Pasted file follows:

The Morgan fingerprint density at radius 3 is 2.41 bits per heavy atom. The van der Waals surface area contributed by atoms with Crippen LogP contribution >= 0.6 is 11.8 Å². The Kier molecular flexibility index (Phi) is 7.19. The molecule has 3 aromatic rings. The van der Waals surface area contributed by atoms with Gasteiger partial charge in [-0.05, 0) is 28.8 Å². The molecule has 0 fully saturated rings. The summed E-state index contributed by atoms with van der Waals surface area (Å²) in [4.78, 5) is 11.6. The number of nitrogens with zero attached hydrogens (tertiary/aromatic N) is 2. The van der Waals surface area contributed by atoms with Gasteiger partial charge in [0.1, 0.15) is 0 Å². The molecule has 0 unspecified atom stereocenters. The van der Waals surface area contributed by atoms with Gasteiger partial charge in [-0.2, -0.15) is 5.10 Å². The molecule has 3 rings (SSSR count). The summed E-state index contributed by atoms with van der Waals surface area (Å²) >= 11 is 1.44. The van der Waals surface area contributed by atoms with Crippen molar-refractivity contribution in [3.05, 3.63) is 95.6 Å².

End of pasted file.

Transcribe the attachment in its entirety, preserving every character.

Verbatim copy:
The Morgan fingerprint density at radius 3 is 2.41 bits per heavy atom. The van der Waals surface area contributed by atoms with Crippen LogP contribution >= 0.6 is 11.8 Å². The Kier molecular flexibility index (Phi) is 7.19. The molecule has 3 aromatic rings. The van der Waals surface area contributed by atoms with Gasteiger partial charge in [-0.05, 0) is 28.8 Å². The molecule has 0 fully saturated rings. The summed E-state index contributed by atoms with van der Waals surface area (Å²) in [4.78, 5) is 11.6. The number of nitrogens with zero attached hydrogens (tertiary/aromatic N) is 2. The van der Waals surface area contributed by atoms with Gasteiger partial charge in [0.1, 0.15) is 0 Å². The molecule has 0 unspecified atom stereocenters. The van der Waals surface area contributed by atoms with Gasteiger partial charge in [-0.2, -0.15) is 5.10 Å². The molecule has 3 rings (SSSR count). The summed E-state index contributed by atoms with van der Waals surface area (Å²) >= 11 is 1.44. The van der Waals surface area contributed by atoms with Crippen molar-refractivity contribution in [3.05, 3.63) is 95.6 Å².